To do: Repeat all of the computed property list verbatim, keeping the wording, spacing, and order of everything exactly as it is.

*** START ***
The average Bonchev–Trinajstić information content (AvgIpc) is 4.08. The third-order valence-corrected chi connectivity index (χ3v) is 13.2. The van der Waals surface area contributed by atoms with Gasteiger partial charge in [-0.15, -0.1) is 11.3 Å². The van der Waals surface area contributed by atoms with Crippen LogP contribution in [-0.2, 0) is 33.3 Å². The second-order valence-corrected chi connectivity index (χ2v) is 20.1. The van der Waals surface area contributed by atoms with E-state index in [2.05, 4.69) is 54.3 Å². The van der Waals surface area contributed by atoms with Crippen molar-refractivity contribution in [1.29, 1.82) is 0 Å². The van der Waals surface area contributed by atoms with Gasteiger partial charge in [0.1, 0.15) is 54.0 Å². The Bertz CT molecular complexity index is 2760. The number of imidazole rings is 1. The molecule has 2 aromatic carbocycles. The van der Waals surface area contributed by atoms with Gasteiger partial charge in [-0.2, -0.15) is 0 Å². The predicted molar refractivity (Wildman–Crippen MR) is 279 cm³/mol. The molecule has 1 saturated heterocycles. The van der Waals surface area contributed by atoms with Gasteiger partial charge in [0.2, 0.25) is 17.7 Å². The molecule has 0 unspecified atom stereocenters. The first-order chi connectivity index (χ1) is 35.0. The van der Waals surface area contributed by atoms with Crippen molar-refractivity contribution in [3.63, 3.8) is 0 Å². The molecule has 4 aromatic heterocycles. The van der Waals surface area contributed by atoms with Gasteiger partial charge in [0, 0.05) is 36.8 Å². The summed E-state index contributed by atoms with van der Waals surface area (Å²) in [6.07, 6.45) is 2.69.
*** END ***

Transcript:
The average Bonchev–Trinajstić information content (AvgIpc) is 4.08. The third-order valence-corrected chi connectivity index (χ3v) is 13.2. The van der Waals surface area contributed by atoms with Gasteiger partial charge in [-0.15, -0.1) is 11.3 Å². The van der Waals surface area contributed by atoms with Crippen LogP contribution in [-0.2, 0) is 33.3 Å². The second-order valence-corrected chi connectivity index (χ2v) is 20.1. The van der Waals surface area contributed by atoms with E-state index in [2.05, 4.69) is 54.3 Å². The van der Waals surface area contributed by atoms with Crippen molar-refractivity contribution in [1.29, 1.82) is 0 Å². The van der Waals surface area contributed by atoms with Gasteiger partial charge in [0.1, 0.15) is 54.0 Å². The Bertz CT molecular complexity index is 2760. The number of imidazole rings is 1. The molecule has 2 aromatic carbocycles. The van der Waals surface area contributed by atoms with Gasteiger partial charge in [-0.2, -0.15) is 0 Å². The predicted molar refractivity (Wildman–Crippen MR) is 279 cm³/mol. The molecule has 1 saturated heterocycles. The van der Waals surface area contributed by atoms with Gasteiger partial charge in [0.2, 0.25) is 17.7 Å². The molecule has 0 unspecified atom stereocenters. The first-order chi connectivity index (χ1) is 35.0. The van der Waals surface area contributed by atoms with Crippen molar-refractivity contribution in [3.63, 3.8) is 0 Å². The molecule has 4 aromatic heterocycles. The van der Waals surface area contributed by atoms with Gasteiger partial charge in [0, 0.05) is 36.8 Å². The summed E-state index contributed by atoms with van der Waals surface area (Å²) in [6.07, 6.45) is 2.69.